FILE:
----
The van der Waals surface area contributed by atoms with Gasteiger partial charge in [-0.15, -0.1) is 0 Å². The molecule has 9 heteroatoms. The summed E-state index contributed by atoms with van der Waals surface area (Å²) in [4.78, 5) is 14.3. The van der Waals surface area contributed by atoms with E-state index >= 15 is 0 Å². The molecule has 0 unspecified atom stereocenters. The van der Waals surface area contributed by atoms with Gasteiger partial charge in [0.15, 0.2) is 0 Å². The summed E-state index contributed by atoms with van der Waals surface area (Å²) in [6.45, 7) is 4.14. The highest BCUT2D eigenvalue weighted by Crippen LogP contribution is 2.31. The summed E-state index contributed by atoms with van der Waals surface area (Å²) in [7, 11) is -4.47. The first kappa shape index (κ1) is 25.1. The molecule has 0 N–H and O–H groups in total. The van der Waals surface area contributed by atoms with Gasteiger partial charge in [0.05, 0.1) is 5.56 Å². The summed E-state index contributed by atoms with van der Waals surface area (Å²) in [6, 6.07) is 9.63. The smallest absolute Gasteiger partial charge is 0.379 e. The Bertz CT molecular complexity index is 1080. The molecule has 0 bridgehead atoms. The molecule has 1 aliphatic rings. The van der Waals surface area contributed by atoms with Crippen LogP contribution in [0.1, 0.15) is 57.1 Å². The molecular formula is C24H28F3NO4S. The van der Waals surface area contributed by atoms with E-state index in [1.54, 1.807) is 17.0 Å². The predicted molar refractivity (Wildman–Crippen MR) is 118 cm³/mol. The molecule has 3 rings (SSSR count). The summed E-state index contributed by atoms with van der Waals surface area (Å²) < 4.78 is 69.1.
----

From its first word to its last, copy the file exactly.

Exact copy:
The van der Waals surface area contributed by atoms with Gasteiger partial charge in [-0.15, -0.1) is 0 Å². The molecule has 9 heteroatoms. The summed E-state index contributed by atoms with van der Waals surface area (Å²) in [4.78, 5) is 14.3. The van der Waals surface area contributed by atoms with E-state index >= 15 is 0 Å². The molecule has 0 unspecified atom stereocenters. The van der Waals surface area contributed by atoms with Gasteiger partial charge in [0.15, 0.2) is 0 Å². The summed E-state index contributed by atoms with van der Waals surface area (Å²) in [6.45, 7) is 4.14. The highest BCUT2D eigenvalue weighted by Crippen LogP contribution is 2.31. The summed E-state index contributed by atoms with van der Waals surface area (Å²) in [7, 11) is -4.47. The first kappa shape index (κ1) is 25.1. The molecule has 0 N–H and O–H groups in total. The van der Waals surface area contributed by atoms with Gasteiger partial charge in [0.05, 0.1) is 5.56 Å². The summed E-state index contributed by atoms with van der Waals surface area (Å²) in [6, 6.07) is 9.63. The smallest absolute Gasteiger partial charge is 0.379 e. The Bertz CT molecular complexity index is 1080. The molecule has 0 bridgehead atoms. The molecule has 1 aliphatic rings. The van der Waals surface area contributed by atoms with Crippen LogP contribution in [0.1, 0.15) is 57.1 Å². The molecular formula is C24H28F3NO4S. The van der Waals surface area contributed by atoms with E-state index in [1.54, 1.807) is 17.0 Å². The predicted molar refractivity (Wildman–Crippen MR) is 118 cm³/mol. The molecule has 3 rings (SSSR count). The summed E-state index contributed by atoms with van der Waals surface area (Å²) < 4.78 is 69.1.